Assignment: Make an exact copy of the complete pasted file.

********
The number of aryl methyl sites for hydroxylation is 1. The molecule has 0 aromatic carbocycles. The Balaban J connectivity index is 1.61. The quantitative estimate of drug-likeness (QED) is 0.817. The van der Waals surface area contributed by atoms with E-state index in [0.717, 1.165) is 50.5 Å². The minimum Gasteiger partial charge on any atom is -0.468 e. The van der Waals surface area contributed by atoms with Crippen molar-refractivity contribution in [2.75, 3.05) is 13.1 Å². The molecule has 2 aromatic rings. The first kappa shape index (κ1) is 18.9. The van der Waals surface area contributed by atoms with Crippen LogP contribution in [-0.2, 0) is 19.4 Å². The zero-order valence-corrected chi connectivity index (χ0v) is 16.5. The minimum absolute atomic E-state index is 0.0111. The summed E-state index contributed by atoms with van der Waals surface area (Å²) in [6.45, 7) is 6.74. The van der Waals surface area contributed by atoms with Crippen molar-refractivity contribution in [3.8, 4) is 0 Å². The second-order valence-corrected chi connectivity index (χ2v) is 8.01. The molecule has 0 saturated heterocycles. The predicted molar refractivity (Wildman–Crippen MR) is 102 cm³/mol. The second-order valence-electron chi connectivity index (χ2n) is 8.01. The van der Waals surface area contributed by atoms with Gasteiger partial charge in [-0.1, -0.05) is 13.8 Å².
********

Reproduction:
The number of aryl methyl sites for hydroxylation is 1. The molecule has 0 aromatic carbocycles. The Balaban J connectivity index is 1.61. The quantitative estimate of drug-likeness (QED) is 0.817. The van der Waals surface area contributed by atoms with E-state index in [0.717, 1.165) is 50.5 Å². The minimum Gasteiger partial charge on any atom is -0.468 e. The van der Waals surface area contributed by atoms with Crippen molar-refractivity contribution in [2.75, 3.05) is 13.1 Å². The molecule has 2 aromatic rings. The first kappa shape index (κ1) is 18.9. The van der Waals surface area contributed by atoms with Crippen LogP contribution in [-0.2, 0) is 19.4 Å². The zero-order valence-corrected chi connectivity index (χ0v) is 16.5. The minimum absolute atomic E-state index is 0.0111. The summed E-state index contributed by atoms with van der Waals surface area (Å²) in [6.45, 7) is 6.74. The van der Waals surface area contributed by atoms with Crippen molar-refractivity contribution in [3.8, 4) is 0 Å². The second-order valence-corrected chi connectivity index (χ2v) is 8.01. The molecule has 0 saturated heterocycles. The predicted molar refractivity (Wildman–Crippen MR) is 102 cm³/mol. The second-order valence-electron chi connectivity index (χ2n) is 8.01. The van der Waals surface area contributed by atoms with Gasteiger partial charge in [-0.1, -0.05) is 13.8 Å².